“The chemical, SW033291, acts in an incredibly potent way,” Markowitz said. “It can inactivate 15-PGDH when added at one part in 10 billion into a reaction mixture, which means it has promise to work as a drug.”

A series of experiments showed that SW033291 could inactivate 15-PGDH in a test tube and inside a cell, and, most importantly, when injected into animal models. The third finding came through collaboration between Markowitz and Stanton L. Gerson, MD, director of the Case Comprehensive Cancer Center, UH Seidman Cancer Center, and the National Center for Regenerative Medicine, as well as the Asa and Patricia Shiverick-Jane Shiverick (Tripp) Professor of Hematological Oncology.

Case Western Reserve research associate Amar Desai, PhD, worked between the Markowitz and Gerson laboratories to determine the effect of SW033291 on mice that had received lethal doses of radiation and then received a partial bone marrow transplant. Without SW033291, the animals died. With it, they recovered.

From there, more detailed studies showed that mice given SW033291 recovered normal blood counts six days faster than mice that were transplanted without receiving SW033291. In addition, SW033291-treated mice showed faster recovery of neutrophils, platelets and red blood cells. Neutrophils battle infection, platelets prevent bleeding, and red blood cells deliver oxygen throughout the body

In addition, Desai’s work showed that when SW033291 increases PGE2 in bone marrow, the body also begins to produce other materials that bone marrow stem cells need to survive. Finally, these benefits emerged without any adverse side effects, even at SW033291 doses much higher than would be required for 15-PGDH inhibition.

When investigators treated mice with other diseases, the SW033291 drug again accelerated tissue recovery. For example, the investigators teamed with Fabio Cominelli, MD, PhD, a Case Western Reserve Professor and Chief of the Division of Gastroenterology and Liver Disease, to study a mouse model of ulcerative colitis. SW033291 healed virtually all the ulcers in the animals’ colons and prevented colitis symptoms. In mice where two-thirds of their livers had been removed surgically, SW033291 accelerated regrowth of new liver nearly twice as fast as normally happens without medication.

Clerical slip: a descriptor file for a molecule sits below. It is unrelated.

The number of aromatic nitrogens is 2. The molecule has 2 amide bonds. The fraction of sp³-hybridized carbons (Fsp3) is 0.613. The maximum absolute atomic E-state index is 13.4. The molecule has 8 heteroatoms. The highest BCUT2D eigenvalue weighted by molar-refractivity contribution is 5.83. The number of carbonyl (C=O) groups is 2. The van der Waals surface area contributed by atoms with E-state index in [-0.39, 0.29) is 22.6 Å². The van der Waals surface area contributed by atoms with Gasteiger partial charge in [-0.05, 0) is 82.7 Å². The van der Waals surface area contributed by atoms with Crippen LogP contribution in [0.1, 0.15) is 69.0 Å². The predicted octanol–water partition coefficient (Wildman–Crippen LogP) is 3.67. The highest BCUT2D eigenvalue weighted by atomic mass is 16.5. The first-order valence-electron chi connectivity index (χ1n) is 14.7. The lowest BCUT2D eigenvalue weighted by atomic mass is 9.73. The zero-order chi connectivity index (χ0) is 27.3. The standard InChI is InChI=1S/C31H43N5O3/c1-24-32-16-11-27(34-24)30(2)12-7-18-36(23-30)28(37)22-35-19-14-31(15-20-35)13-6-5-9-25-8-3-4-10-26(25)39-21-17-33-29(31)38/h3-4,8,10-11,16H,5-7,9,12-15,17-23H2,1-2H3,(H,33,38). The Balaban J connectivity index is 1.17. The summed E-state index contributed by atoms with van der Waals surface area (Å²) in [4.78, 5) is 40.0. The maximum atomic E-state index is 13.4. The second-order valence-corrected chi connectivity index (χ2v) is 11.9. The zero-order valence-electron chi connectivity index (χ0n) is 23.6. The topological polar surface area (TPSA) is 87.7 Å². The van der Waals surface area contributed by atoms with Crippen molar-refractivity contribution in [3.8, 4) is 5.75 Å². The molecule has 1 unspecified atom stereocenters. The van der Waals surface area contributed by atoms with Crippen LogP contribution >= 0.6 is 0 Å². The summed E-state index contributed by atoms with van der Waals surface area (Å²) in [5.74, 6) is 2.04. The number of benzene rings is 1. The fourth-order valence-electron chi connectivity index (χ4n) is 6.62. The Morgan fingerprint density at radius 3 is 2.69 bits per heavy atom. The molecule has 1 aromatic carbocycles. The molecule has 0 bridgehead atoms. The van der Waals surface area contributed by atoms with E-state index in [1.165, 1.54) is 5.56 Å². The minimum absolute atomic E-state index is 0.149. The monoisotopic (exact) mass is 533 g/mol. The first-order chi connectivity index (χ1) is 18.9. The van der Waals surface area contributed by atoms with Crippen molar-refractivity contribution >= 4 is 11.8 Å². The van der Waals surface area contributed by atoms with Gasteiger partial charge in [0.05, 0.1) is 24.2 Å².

Because bone marrow, colon, and liver are significantly different tissues, the investigators believe the pathway by which SW033291 speeds tissue regeneration is likely to work as well for treating diseases of many other tissues of the body. However, the next stages of the research will concentrate on three diseases where SW033291 already shows promise to provide dramatic improvement.

In bone marrow transplants, for example, effects of SW033291 in accelerating tissue growth would provide the body the cells required to fight off the two most common and sometimes fatal complications, infection and bleeding. For those suffering the debilitating impact of colitis, accelerating tissue growth could heal colon ulcers more quickly, which in turn could allow patients to take lower dosages of other medications that treat colitis — some of which have serious side effects. Finally, the promise of tissue growth could increase survival rates for patients with liver cancer; in some cases today, physicians are unable to perform surgery because the amount of the liver to be removed would be so great as to pose severe risk to the patient. But having a drug to accelerate the liver’s regrowth could make surgery a viable option.

The team’s next step will be to complete studies showing safety of SW033291-related compounds in larger animals, a required part of the pathway to secure approval from the U.S. Food and Drug Administration for trials in humans. If the drugs prove safe and effective in those clinical trials, they could then become available for general use by physicians. Investigators hope to partner with pharmaceutical companies to be able to start human trials within three years.

“These are thrilling times for us as researchers, and it is also an exciting time for Case Western Reserve,” Markowitz said. “In Cleveland, there has been a major effort in the last two to three years to figure out how all our institutions can together work to develop drugs. This discovery is really something we should celebrate. It helps put us on the map as a place where new drugs get invented.”

Markowitz added that this research received crucial financial assistance from Case Western Reserve University School of Medicine’s Council to Advance Human Health (CAHH), from the Harrington Discovery Institute at University Hospitals, and from multiple National Institutes of Health grants that included the Case GI SPORE, led by Markowitz, and the National Center for Accelerating Innovation at the Cleveland Clinic. Additional support was received from the Marguerite Wilson Foundation; the Welch Foundation; the Cancer Prevention & Research Institute of Texas; Inje University; and the Korean National Research Foundation. Generous major gifts also came from the Leonard and Joan Horvitz Foundation and the Richard Horvitz and Erica Hartman-Horvitz Foundation.  Science Daily  Original web page at Science Daily